Is coasting in neutral bad for a manual transmission car?

The answer to this question is yes. Even though coasting in neutral may not have any real negative effect on the internal mechanics of a manual transmission car, it can still cause considerable damage to the clutch system and the brakes.

Therefore, before a driver tries to save on their gas bills by coasting down a steep hill, it is best to do your research first.

Fortunately, there is information online that explains why coasting in neutral in a manual transmission car can cause a certain amount of damage to the brakes and the clutch. With this in mind, here are a few things that you may want to know.

Causes Damage to the Clutch System

Whenever a driver decides to coast down a hill in a manual transmission car, it usually causes a chain of events to occur. One of the most significant is it leads to the overuse of certain parts inside the clutch, which is called the throw-out bearing.

The throw-out bearing is one of the components in the clutch system that serves a specific function. For instance, the throw-out bearing is designed to disengage the engine of a manual car while the clutch pedal is being pressed.

Consequently, while the car is coasting in neutral, the throw-out bearing may be under severe stress for extended periods. This added stress may even cause the clutch to fail.

It can be quite costly to replace this faulty part. For example, if you take your car to a local mechanic shop, they may charge between $30 to $800 since it requires dismantling the entire clutch mechanic to complete these repairs.

Causes Damage to the Braking System

It is also important to note that the brakes can be damaged when coasting in neutral, too. The braking system is normally the part of a manual car that suffers the most.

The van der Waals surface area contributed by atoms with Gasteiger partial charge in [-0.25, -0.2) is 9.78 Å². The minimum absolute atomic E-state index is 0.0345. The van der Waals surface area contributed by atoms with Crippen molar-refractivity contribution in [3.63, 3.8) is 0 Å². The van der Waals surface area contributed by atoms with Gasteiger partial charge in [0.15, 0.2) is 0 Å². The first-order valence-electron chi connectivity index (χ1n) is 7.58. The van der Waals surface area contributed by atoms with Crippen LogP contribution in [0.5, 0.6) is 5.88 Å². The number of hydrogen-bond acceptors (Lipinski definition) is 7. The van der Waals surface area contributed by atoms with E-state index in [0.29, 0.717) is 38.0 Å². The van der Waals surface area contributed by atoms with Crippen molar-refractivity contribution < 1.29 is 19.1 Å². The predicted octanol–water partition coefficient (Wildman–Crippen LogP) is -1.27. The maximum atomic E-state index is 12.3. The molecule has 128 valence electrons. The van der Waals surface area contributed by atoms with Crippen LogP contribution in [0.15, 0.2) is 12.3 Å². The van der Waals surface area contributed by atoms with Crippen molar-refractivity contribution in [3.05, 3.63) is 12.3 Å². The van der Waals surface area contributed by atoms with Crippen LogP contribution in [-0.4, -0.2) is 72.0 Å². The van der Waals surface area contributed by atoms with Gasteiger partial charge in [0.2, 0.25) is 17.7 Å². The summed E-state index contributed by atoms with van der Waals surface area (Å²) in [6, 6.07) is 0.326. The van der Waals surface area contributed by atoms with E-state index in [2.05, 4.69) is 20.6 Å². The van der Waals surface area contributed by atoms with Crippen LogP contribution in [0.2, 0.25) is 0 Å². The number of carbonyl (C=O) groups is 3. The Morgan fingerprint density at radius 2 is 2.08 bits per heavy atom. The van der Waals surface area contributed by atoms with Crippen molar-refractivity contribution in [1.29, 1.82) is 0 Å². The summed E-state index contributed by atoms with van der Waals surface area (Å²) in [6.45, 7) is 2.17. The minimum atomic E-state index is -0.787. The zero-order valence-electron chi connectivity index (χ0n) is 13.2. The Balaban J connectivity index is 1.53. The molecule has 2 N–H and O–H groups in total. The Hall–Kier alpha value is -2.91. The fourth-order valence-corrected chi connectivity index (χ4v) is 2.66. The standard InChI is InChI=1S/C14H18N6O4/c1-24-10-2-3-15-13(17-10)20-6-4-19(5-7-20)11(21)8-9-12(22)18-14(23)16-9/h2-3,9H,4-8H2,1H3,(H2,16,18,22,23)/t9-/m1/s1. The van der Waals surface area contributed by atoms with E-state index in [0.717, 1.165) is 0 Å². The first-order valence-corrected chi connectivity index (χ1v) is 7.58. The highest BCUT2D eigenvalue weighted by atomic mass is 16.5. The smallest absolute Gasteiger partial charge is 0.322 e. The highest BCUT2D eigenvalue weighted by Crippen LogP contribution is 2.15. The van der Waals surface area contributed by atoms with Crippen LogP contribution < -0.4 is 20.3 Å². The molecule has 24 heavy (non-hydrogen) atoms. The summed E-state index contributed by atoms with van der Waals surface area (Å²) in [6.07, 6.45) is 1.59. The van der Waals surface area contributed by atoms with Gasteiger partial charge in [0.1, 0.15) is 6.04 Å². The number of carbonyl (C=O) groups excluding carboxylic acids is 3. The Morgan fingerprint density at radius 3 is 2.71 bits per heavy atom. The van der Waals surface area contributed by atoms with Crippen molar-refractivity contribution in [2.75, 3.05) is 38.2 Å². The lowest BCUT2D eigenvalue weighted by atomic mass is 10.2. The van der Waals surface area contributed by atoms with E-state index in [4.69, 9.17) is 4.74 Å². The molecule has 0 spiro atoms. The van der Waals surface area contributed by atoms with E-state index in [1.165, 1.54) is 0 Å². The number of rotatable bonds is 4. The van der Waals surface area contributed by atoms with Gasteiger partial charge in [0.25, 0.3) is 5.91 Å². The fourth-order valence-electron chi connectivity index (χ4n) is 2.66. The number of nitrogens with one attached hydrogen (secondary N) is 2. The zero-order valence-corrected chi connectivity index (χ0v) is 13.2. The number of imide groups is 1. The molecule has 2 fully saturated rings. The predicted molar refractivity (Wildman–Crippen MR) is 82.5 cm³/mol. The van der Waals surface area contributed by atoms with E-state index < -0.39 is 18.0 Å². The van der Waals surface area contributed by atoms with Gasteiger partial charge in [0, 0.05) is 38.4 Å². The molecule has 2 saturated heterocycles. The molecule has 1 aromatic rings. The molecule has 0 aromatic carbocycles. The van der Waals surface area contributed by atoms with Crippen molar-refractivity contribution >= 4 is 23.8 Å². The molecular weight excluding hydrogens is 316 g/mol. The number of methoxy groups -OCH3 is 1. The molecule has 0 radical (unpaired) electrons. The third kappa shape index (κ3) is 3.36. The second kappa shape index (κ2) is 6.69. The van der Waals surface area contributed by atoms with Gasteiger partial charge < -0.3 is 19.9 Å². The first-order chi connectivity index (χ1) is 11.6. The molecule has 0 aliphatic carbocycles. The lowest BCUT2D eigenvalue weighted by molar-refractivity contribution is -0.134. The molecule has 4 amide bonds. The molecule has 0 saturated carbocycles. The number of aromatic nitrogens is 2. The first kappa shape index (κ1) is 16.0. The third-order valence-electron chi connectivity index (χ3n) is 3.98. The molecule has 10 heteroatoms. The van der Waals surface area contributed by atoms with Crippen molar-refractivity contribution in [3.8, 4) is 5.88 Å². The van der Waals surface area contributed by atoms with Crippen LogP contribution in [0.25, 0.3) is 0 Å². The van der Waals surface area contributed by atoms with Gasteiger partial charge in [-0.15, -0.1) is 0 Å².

Since coasting significantly increases the load on the brakes of a manual transmission car, the brake pads and brake disc will wear out at a much higher rate. This is normally because more braking force is required when the car is coasting in neutral.

Otherwise, the resistance from the engine usually helps with slowing down the vehicle without the use of the footbrake. In essence, there is less wear and tear on the braking system if the car is driven normally without coasting in neutral.

Is it better to coast in neutral or in gear?

With the cost of gas continuing to skyrocket, many car owners are doing everything that they can to save on the cost of fuel. In some cases, saving more on fuel may even mean coasting downhill.

For instance, if the driver would like to save gas, they may take their foot entirely off the pedal. By removing the foot from the pedal, the car will automatically coast down steep hills.

However, before the driver starts coasting, they will also have to determine if it is better to coast in neutral or in gear. With that being said, here are the key differences between driving in each.

Coasting in Neutral

As mentioned above, when coasting in neutral, the braking system and the clutch can sustain a significant amount of costly damage. Therefore, if you want to prevent unnecessary damage to your vehicle, coasting in neutral is not recommended at all.

Coasting in Gear

On the flip side, when the clutch and gear are both in, the driver can coast easily without these problems.

This is primarily because the coasting in gear method can manage the strain without putting excess pressure on the clutch or the braking system.


Based on information supported by many different auto manufacturing and car repair sites, coasting in neutral in a manual transmission car can damage specific parts of the vehicle.

Over time, the clutch and braking system can be damaged to excessive wear and tear. Therefore, if a car owner would like for their manual transmission car to remain in good working condition, it is much better to coast the car in gear to eliminate these issues.

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